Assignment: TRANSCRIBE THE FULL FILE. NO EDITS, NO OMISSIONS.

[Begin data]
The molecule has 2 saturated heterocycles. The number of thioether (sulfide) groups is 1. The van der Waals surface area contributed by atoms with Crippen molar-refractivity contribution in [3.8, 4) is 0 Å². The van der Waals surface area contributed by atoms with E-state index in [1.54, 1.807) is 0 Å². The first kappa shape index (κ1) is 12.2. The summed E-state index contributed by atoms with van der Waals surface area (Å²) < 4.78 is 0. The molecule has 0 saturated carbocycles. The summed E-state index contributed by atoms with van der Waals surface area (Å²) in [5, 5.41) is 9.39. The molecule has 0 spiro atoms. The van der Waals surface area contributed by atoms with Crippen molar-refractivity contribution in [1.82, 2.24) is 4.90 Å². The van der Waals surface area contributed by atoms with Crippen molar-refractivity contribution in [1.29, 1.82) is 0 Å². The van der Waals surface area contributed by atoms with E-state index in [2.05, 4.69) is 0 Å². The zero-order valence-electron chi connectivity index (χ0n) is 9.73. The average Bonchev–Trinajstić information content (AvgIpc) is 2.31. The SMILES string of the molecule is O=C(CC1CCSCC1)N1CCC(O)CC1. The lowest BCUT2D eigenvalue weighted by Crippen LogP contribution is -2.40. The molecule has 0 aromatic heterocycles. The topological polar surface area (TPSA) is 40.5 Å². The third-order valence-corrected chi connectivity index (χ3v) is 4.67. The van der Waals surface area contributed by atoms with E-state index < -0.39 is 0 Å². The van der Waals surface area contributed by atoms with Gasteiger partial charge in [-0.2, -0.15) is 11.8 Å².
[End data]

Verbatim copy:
The molecule has 2 saturated heterocycles. The number of thioether (sulfide) groups is 1. The van der Waals surface area contributed by atoms with Crippen molar-refractivity contribution in [3.8, 4) is 0 Å². The van der Waals surface area contributed by atoms with E-state index in [1.54, 1.807) is 0 Å². The first kappa shape index (κ1) is 12.2. The summed E-state index contributed by atoms with van der Waals surface area (Å²) < 4.78 is 0. The molecule has 0 saturated carbocycles. The summed E-state index contributed by atoms with van der Waals surface area (Å²) in [5, 5.41) is 9.39. The molecule has 0 spiro atoms. The van der Waals surface area contributed by atoms with Crippen molar-refractivity contribution in [1.82, 2.24) is 4.90 Å². The van der Waals surface area contributed by atoms with Crippen molar-refractivity contribution in [1.29, 1.82) is 0 Å². The van der Waals surface area contributed by atoms with E-state index in [2.05, 4.69) is 0 Å². The zero-order valence-electron chi connectivity index (χ0n) is 9.73. The average Bonchev–Trinajstić information content (AvgIpc) is 2.31. The SMILES string of the molecule is O=C(CC1CCSCC1)N1CCC(O)CC1. The lowest BCUT2D eigenvalue weighted by Crippen LogP contribution is -2.40. The molecule has 0 aromatic heterocycles. The topological polar surface area (TPSA) is 40.5 Å². The third-order valence-corrected chi connectivity index (χ3v) is 4.67. The van der Waals surface area contributed by atoms with E-state index < -0.39 is 0 Å². The van der Waals surface area contributed by atoms with Gasteiger partial charge in [-0.2, -0.15) is 11.8 Å².